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The Beatles – Revolver [Album Review]

April 2, 2012

Taxman / Eleanor Rigby / I’m Only Sleeping/ Love You To / Here There And Everywhere / Yellow Submarine / She Said She Said / Good Day Sunshine / And Your Bird Can Sing / For No One / Dr Robert / I Want To Tell You / Got To Get You Into My Life / Tomorrow Never Knows

Aswell as being the first overtly psychedelic album and also the first perfect album The Beatles made. You can literally poke a finger at the sleeve and pick a winner of a track every single time(in my own beatlemaniac opinion) The genius is everywhere though, from George’s fine and influential ‘Taxman’  (ahem The Jam anyone?)  right through to ‘Tomorrow Never Knows’, which honestly sounds like a future dawn of tomorrow even today! We have ‘Eleanor Rigby’ with its appropriate yet dramatic string section which works to enhance the beauty of Paul’s original composition. ‘I’m Only Sleeping’ follows on from the likes of ‘Girl’ and ‘The Word’ on ‘Rubber Soul’ but the production touches are a leap forwards. Misty is the word – the music really matches the feel of the lyrics down to a tea. Following the Sitar moments in ‘Norwegian Wood’ (Rubber Soul) George builds an entire song around the instrument with ‘Love You To’. Now this. This! Is One of George’s finest moments for me(compared with every other George piece) The sound of the drums with the sitar combined and the way the vocals are stretched at the end of each section – just perfectly wonderful! The whole thing is daring, brave, experimental yet comes across as perfectly natural and grin inducing. The move into the next song ‘Here There And Everywhere’ is a great transition and this is such a lovely song. The cooing of the harmonies, the beauty of the melodies and vocals, the way the bass gently beats – rising and rising ‘Pet Sounds’ style, a wonderful song. ‘Yellow Submarine’ is a children’s song but with more production tricks and effects than almost any other song here and weirdly perhaps pointing the way forwards to ‘Sgt Peppers’. Well, we get a big fat joyously happy bass line, voices and actual samples, etc and so forth. Plus the singing inducing “Innn the toooooown” gets me every time.

Two excellent guitar songs appear in the middle of ‘Revolver’ both written quickly by John. They sit either side of ‘Good Day Sunshine’ which is another song arguably pointing the way towards ‘Sgt Pepper’.  Anyway Back to John’s guitar tunes, ‘She Said She Said’ features the line ‘I know what its like to be dead’. The lyrics are great then, but the best thing apart from that and Ringo’s drumming is the guitars which almost seem combine. The interweaving duelling guitar effect here is just such a great sound and perfect, its an effect repeated on ‘And Your Bird Can Sing’ which somedays is my favourite Beatles tune of them all(even though this regularly changes funnily enough) How does it sound so damn great? Its the guitars! Those guitars! That happy happy guitar sound! Have I made my point? Lets just say I love ‘And Your Bird Can Sing’ and leave it at that. The final third section of the album really just continues the genius of everything that’s gone before. We have the beautifully sad ‘For No One’, another quality George song with the wonderful sounding ‘I Want To Tell You’ with the strangest piano note i have ever heard. We’ve got variety with the brass of ‘Got To Get You Into My Life’ and the title shouted out in the chorus always raises a smile in me. ‘Dr Robert’ is probably the nearest ‘Revolver’ comes to a weak track but its saved by the ‘well well well, you’re feeling fine’ vocal section which is psychedelic, and pretty damn great, actually.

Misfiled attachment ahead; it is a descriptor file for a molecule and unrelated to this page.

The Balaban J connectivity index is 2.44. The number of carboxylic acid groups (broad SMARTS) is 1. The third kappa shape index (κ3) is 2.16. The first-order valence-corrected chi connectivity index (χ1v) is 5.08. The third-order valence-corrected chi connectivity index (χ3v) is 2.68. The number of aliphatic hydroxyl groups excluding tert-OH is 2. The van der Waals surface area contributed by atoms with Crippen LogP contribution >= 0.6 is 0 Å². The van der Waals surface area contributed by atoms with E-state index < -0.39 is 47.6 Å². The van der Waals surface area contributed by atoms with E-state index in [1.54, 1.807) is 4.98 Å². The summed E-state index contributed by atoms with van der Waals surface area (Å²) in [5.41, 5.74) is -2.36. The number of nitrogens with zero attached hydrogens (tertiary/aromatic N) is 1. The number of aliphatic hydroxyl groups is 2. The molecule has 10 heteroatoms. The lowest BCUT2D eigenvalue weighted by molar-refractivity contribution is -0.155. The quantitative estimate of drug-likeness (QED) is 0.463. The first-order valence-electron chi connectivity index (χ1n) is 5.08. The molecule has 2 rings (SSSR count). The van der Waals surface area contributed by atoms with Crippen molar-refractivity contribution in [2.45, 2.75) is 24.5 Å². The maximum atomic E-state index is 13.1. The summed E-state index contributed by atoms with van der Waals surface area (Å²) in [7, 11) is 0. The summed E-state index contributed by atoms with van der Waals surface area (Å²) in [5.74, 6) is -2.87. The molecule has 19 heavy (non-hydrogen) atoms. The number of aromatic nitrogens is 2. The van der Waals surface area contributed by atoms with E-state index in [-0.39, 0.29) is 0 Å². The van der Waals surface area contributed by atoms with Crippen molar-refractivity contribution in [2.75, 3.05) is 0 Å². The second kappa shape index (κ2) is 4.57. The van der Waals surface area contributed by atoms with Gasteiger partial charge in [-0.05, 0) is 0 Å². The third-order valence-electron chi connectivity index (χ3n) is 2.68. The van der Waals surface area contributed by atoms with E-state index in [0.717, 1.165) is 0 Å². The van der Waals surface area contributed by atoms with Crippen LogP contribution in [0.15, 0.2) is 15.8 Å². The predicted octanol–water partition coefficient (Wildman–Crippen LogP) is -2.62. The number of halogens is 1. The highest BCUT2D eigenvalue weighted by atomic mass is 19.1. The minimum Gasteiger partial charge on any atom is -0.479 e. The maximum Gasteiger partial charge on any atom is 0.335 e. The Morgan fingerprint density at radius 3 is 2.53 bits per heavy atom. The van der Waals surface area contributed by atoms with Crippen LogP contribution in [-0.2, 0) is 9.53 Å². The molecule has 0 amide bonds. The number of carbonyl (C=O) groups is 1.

After all of that we have ‘Tomorrow Never Knows’ with its dense wall of noise built from samples and tape loops. Nobody knew what they were doing, it was pure experimentation but John had an idea in his head and out comes this. Many groups even today try to repeat the sound and feel of ‘Tomorrow Never Knows’ and they simply can’t do it. Even with computers and samplers it can’t be easily done. How the hell The Beatles did it is a thing we’ll never quite know, it seems almost superhuman that such a thing could exist in 1966. It closes the album in fine style, whatever the methods behind it turn out to have been. ‘Revolver’ overall then is hailed by many as The Beatles masterwork album and is likely as close to perfection as music gets. Well it does it for me and perhaps it will for you, too.


From → Album Review

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